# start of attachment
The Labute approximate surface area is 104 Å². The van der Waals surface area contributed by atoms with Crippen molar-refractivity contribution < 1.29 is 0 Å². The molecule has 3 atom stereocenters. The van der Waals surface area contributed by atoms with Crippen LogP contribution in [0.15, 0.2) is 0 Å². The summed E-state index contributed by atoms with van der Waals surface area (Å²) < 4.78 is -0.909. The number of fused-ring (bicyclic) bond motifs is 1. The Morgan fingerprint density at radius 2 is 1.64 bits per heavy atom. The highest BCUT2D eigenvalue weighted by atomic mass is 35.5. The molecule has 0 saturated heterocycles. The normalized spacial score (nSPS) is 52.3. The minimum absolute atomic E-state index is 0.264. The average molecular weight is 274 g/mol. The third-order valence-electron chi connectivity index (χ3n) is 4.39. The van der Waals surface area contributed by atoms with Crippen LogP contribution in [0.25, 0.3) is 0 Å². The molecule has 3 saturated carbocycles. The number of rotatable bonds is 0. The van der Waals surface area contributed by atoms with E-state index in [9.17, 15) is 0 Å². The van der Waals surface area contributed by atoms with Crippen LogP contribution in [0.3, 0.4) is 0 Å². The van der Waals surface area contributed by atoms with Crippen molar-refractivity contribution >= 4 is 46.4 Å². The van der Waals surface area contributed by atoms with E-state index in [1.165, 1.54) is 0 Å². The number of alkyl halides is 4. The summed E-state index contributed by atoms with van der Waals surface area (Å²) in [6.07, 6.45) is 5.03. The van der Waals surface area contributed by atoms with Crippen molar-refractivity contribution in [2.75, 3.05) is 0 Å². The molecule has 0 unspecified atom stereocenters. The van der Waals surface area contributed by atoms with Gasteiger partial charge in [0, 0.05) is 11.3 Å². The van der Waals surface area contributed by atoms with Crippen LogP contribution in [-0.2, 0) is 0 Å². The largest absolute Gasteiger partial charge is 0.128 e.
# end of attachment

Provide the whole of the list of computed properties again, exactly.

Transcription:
The Labute approximate surface area is 104 Å². The van der Waals surface area contributed by atoms with Crippen molar-refractivity contribution < 1.29 is 0 Å². The molecule has 3 atom stereocenters. The van der Waals surface area contributed by atoms with Crippen LogP contribution in [0.15, 0.2) is 0 Å². The summed E-state index contributed by atoms with van der Waals surface area (Å²) < 4.78 is -0.909. The number of fused-ring (bicyclic) bond motifs is 1. The Morgan fingerprint density at radius 2 is 1.64 bits per heavy atom. The highest BCUT2D eigenvalue weighted by atomic mass is 35.5. The molecule has 0 saturated heterocycles. The normalized spacial score (nSPS) is 52.3. The minimum absolute atomic E-state index is 0.264. The average molecular weight is 274 g/mol. The third-order valence-electron chi connectivity index (χ3n) is 4.39. The van der Waals surface area contributed by atoms with Crippen LogP contribution in [0.25, 0.3) is 0 Å². The molecule has 3 saturated carbocycles. The number of rotatable bonds is 0. The van der Waals surface area contributed by atoms with E-state index in [9.17, 15) is 0 Å². The van der Waals surface area contributed by atoms with Crippen LogP contribution in [0.3, 0.4) is 0 Å². The van der Waals surface area contributed by atoms with Crippen molar-refractivity contribution >= 4 is 46.4 Å². The van der Waals surface area contributed by atoms with E-state index in [1.165, 1.54) is 0 Å². The number of alkyl halides is 4. The summed E-state index contributed by atoms with van der Waals surface area (Å²) in [6.07, 6.45) is 5.03. The van der Waals surface area contributed by atoms with Crippen molar-refractivity contribution in [2.75, 3.05) is 0 Å². The molecule has 0 unspecified atom stereocenters. The van der Waals surface area contributed by atoms with Gasteiger partial charge in [0, 0.05) is 11.3 Å². The van der Waals surface area contributed by atoms with Crippen LogP contribution in [-0.2, 0) is 0 Å². The largest absolute Gasteiger partial charge is 0.128 e.